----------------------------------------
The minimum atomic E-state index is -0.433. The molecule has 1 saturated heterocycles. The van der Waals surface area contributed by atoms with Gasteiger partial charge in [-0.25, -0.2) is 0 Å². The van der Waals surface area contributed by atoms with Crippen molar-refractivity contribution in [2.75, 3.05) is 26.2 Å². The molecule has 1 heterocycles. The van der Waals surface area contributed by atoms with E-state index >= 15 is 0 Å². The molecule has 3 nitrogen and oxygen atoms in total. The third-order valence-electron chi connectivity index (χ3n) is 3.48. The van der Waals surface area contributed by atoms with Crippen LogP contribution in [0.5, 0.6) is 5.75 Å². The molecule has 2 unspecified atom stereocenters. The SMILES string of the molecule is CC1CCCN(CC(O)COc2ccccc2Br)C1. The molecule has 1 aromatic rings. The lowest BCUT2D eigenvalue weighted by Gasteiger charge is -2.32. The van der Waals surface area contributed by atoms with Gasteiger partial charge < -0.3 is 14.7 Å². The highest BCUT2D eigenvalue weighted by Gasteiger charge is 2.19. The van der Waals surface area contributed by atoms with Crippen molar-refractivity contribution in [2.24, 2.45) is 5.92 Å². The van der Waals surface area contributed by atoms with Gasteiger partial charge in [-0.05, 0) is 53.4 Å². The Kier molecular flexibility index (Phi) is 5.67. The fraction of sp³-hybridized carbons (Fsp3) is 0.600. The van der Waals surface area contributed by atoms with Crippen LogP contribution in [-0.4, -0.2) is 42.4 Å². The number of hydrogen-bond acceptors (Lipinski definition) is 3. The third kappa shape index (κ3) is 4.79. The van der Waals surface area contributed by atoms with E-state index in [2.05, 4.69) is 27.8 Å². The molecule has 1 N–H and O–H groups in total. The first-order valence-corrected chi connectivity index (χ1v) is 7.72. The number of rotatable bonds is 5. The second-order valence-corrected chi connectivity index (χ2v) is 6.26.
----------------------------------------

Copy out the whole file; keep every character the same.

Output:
The minimum atomic E-state index is -0.433. The molecule has 1 saturated heterocycles. The van der Waals surface area contributed by atoms with Gasteiger partial charge in [-0.25, -0.2) is 0 Å². The van der Waals surface area contributed by atoms with Crippen molar-refractivity contribution in [2.75, 3.05) is 26.2 Å². The molecule has 1 heterocycles. The van der Waals surface area contributed by atoms with E-state index >= 15 is 0 Å². The molecule has 3 nitrogen and oxygen atoms in total. The third-order valence-electron chi connectivity index (χ3n) is 3.48. The van der Waals surface area contributed by atoms with Crippen LogP contribution in [0.5, 0.6) is 5.75 Å². The molecule has 2 unspecified atom stereocenters. The SMILES string of the molecule is CC1CCCN(CC(O)COc2ccccc2Br)C1. The molecule has 1 aromatic rings. The lowest BCUT2D eigenvalue weighted by Gasteiger charge is -2.32. The van der Waals surface area contributed by atoms with Gasteiger partial charge < -0.3 is 14.7 Å². The highest BCUT2D eigenvalue weighted by Gasteiger charge is 2.19. The van der Waals surface area contributed by atoms with Crippen molar-refractivity contribution in [2.24, 2.45) is 5.92 Å². The van der Waals surface area contributed by atoms with Gasteiger partial charge in [-0.05, 0) is 53.4 Å². The Kier molecular flexibility index (Phi) is 5.67. The fraction of sp³-hybridized carbons (Fsp3) is 0.600. The van der Waals surface area contributed by atoms with Crippen LogP contribution in [-0.4, -0.2) is 42.4 Å². The number of hydrogen-bond acceptors (Lipinski definition) is 3. The third kappa shape index (κ3) is 4.79. The van der Waals surface area contributed by atoms with E-state index in [2.05, 4.69) is 27.8 Å². The molecule has 1 N–H and O–H groups in total. The first-order valence-corrected chi connectivity index (χ1v) is 7.72. The number of rotatable bonds is 5. The second-order valence-corrected chi connectivity index (χ2v) is 6.26.